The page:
Why shareholders oppose new industry’s recapitalisation
Shareholders in the nation’s insurance industry have kicked against the new move by the National Insurance Commission (NAICOM) to recapitalise the industry, after the commission issued another circular to all underwriting companies, mandating them to raise their capital base, following the failure of earlier attempt.
The Chairman Emeritus, Independent Shareholders Association of Nigeria (ISAN), Sir Sunny Nwosu, over the weekend, in Lagos, condemned the exercise, as announced by the regulator.He said this will only further heighten the tension in the insurance sector, as shareholders are skeptical of investing their money in insurance companies under the current regulatory atmosphere.
He noted that the commission is only making the business operating environment very difficult for insurers, adding that there is no where in the world where recapitalisation exercise is done under one year, as planned by NAICOM. With the previous investment of retail shareholders in insurance companies across the country not yielding good returns, he said it would be very difficult for shareholders to further reinvest in the Industry.
Nwosu charged insurance operators to rise up, as a unit, to oppose the move, noting that most underwriting companies are not in a good financial position to pay dividend, and now, the regulator wants them to recapitalise.The minimum capital required to scale through this new recapitalisation exercise, is far higher and that it will take years to convince investors to invest in those companies.
“It is suspicious to increase capital of insurance companies like NAICOM did and insurance operators must rise up to it because it affects their respective companies. Any where in the world, 18 months is the most recognised timeframe for recapitalisation exercise,” he said.
However, Managing Director/Chief Executive Officer of Consolidated Hallmark Insurance Plc, Eddie Efekoha, believes the regulator came up with the exercise because it has the interest of the insurance industry at heart.He stated that operators are already engaging the regulatory body to find a common ground that will benefit all relevant stakeholders in industry.
“We cannot fight the regulator, but we will engage them to see things from our own point of view. I believe they have the interest of the industry at heart. It is a new development and discussion will continue to reach a common ground,” he said.Industry’s observers believe stronger underwriters will emerge after the recapitalisation exercise, increasing the capacity of the insurers to absorb large risks, thereby, avoiding premium flight in which foreign insurers have dominated, especially in the big-ticket risks because of their huge capital.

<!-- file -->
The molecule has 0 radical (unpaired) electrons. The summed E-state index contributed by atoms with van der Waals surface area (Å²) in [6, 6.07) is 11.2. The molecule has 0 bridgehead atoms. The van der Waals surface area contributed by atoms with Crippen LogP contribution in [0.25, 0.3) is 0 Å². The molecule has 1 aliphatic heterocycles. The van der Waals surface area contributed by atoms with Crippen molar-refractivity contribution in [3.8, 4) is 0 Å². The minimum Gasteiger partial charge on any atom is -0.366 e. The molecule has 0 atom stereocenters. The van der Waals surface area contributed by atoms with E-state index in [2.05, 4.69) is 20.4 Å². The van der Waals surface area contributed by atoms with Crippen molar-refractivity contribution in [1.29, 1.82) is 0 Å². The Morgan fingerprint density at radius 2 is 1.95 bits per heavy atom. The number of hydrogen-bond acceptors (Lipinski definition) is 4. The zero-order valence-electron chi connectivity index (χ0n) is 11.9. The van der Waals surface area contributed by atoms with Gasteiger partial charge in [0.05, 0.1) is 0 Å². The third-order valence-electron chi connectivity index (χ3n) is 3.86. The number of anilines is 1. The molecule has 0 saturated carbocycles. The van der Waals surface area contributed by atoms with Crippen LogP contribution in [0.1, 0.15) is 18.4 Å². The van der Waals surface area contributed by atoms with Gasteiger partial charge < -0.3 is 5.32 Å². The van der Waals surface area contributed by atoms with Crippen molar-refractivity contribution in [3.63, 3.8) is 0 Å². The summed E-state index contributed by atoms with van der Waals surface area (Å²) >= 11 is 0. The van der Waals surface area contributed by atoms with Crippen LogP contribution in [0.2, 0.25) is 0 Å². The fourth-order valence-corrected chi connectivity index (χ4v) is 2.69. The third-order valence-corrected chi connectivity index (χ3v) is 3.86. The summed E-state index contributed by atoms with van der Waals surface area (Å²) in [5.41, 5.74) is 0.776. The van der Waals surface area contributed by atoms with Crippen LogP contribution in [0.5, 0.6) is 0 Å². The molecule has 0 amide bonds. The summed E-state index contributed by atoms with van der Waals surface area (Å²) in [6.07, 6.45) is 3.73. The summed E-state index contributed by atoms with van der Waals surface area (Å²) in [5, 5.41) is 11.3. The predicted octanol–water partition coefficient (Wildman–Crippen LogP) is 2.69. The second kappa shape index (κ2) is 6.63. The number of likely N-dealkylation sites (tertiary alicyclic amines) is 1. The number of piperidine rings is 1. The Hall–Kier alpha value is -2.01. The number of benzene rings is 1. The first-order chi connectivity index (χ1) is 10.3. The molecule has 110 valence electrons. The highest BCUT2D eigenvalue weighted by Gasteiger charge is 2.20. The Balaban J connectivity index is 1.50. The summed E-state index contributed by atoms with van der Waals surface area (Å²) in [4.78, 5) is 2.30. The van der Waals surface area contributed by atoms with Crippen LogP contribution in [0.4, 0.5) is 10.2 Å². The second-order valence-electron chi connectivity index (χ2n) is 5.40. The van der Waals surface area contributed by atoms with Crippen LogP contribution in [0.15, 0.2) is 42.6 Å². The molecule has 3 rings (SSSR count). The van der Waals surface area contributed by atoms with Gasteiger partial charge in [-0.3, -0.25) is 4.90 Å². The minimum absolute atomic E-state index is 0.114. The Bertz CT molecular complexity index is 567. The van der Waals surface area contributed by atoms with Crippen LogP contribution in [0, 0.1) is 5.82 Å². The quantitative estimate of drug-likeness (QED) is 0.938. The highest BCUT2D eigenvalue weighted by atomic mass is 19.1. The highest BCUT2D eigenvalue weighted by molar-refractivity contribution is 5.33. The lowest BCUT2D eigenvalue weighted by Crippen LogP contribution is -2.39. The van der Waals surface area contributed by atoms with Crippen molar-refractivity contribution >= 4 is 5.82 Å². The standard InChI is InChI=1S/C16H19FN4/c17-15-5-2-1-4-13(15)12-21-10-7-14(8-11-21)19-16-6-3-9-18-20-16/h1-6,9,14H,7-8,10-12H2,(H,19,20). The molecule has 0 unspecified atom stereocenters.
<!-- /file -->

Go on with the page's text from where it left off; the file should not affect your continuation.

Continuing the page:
Moreover, they expect the recapitalised insurance firms to have enough financial buffer to pay genuine claims when they arise, while giving good returns on investment to their respective shareholders.In the end, market observers believe the premium income of the industry will rise sporadically, generates more revenue to the government as well as enhance economic growth and development.
About 12 years after the last recapitalisation exercise in insurance industry, NAICOM announced on Monday that Insurance companies with composite license will now need to upgrade their capital base from N5 billion to N18 billion to continue to underwrite life and non-life insurance businesses in the country.
The new capitalisation, which translates to about 350 per cent increase from the previous capital base, kickstarts a fresh recapitalisation exercise in insurance sector of the nation’s economy.In a circular released and signed by the Director, Policy and Regulation Directorate of the National Insurance Commission (NAICOM), Pius Agboola, Life insurance firms were required to increase their minimum capital requirement from N2 billion to N8 billion, amounting to 400 per cent increase in their capitalisation.
Similarly, NAICOM mandates General insurance companies to raise their capital base to N10 billion from N3 billion to continue to exist in insurance industry, even as Reinsurance Firms will now need N20 billion capital base to operate Reinsurance business in the country, unlike N10billion they were operating with, prior to now.
To this end, existing insurance companies now have till June 30, 2020 to recapitalise, while a new insurance firm will need to meet up the new capitalisation before it is issued a license to transact insurance business in the country.The commission cited astronomical increase in value of insured assets, consequent exposure to higher level of insured liabilities and operating cost of insurers, among others, as factors that necessitated the need to recapitalise the insurance industry.
No comments yet